- By Bobby PierceBobby Pierce is an editorial researcher at Foreign Policy.
The Lebanese sure showed Israel this weekend. For years, the two held the same thing sacred, while only one could hold the title. That title, of course, is who could make the largest batch of hummus.
Israel used to hold the record for making the largest plate of the dip, but no longer after Lebanese chefs served up over two tons of chickpea-y goodness on Saturday. The entire affair is comical in the sense that too often it seems like neither side is actually talking about hummus.
The slogan for the event was, “Come and fight for your bite, you know you’re right,” illustrating the growing frustration. Several Lebanese businessmen also used the belligerent rhetoric.
“Lebanon is trying to win a battle against Israel,” Fady Jreissati, the events promoter said. “Hummus is a Lebanese product and part of our traditions.”
This isn’t the first time the two counties have clashed over the dish, last year the Association of Lebanese Industrialists sued Israel in an effort to stop them from marketing hummus as Israeli. Saturday, the head of that group said, “If we don’t tell Israel that enough is enough, and we don’t remind the world that it’s not true that hummus is an Israeli traditional dish, they will keep on marketing it as their own.”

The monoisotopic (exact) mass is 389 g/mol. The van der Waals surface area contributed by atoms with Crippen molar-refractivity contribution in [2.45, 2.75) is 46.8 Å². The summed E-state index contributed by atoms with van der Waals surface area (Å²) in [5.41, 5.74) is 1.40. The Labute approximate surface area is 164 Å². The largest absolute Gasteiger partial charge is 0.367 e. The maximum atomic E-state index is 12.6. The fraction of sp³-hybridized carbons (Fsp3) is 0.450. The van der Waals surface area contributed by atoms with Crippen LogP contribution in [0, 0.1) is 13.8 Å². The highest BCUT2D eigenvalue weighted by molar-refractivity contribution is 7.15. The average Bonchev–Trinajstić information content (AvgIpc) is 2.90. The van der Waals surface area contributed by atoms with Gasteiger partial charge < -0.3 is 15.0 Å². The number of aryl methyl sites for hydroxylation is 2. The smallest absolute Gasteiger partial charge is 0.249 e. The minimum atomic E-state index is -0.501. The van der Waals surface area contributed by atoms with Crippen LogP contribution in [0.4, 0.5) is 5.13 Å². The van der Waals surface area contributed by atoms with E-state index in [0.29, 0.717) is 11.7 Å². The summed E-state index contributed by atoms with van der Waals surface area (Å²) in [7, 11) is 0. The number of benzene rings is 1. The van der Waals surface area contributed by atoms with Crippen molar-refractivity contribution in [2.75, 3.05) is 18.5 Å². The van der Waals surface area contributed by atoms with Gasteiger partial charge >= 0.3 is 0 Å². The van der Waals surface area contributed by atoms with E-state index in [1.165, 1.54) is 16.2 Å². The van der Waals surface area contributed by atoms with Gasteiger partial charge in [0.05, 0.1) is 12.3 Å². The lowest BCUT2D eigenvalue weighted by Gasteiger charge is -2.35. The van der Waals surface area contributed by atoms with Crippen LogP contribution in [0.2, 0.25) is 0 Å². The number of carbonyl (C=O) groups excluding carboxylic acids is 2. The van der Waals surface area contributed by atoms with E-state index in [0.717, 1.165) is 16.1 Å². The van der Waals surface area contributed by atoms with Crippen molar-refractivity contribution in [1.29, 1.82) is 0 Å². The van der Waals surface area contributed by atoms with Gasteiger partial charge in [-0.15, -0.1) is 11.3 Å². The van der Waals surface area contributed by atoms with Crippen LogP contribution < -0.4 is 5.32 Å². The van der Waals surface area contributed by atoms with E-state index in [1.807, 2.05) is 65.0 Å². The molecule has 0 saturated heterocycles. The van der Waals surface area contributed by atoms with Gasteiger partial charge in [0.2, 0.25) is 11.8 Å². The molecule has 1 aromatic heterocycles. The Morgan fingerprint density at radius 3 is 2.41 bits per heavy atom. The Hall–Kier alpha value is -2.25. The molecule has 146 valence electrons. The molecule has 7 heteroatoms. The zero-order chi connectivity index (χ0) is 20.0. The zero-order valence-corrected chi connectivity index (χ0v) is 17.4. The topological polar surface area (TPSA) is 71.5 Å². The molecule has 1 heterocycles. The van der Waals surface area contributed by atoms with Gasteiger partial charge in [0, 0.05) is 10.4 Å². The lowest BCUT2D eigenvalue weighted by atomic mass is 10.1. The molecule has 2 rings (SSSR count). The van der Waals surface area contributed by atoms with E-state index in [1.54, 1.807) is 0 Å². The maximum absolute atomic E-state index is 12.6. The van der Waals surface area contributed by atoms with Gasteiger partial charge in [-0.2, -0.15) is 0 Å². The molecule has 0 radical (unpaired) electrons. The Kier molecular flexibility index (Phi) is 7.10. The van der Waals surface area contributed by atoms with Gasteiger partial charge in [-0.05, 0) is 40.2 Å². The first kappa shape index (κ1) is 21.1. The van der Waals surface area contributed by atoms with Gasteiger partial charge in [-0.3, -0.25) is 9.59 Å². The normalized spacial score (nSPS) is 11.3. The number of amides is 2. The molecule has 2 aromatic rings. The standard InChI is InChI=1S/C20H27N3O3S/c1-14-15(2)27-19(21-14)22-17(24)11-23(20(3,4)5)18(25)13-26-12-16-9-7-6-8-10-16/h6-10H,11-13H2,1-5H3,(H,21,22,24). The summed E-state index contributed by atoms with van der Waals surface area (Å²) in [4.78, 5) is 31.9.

However the food wars don’t end with hummus. Yesterday the Lebanese also made the world’s largest batch of tabbouleh, a salad which Lebanon claims the Zionists are trying to take as their own.
RAMZI HAIDAR/AFP/Getty Images
Joshua Keating is associate editor at Foreign Policy and the editor of the Passport blog. He has worked as a researcher, editorial assistant, and deputy Web editor since joining the FP staff in 2007. In addition to being featured in Foreign Policy, his writing has been published by the Washington Post, Newsweek International, Radio Prague, the Center for Defense Information, and Romania's Adevarul newspaper. He has appeared as a commentator on CNN International, C-Span, ABC News, Al Jazeera, NPR, BBC radio, and others. A native of Brooklyn, New York, he studied comparative politics at Oberlin College.| Feature |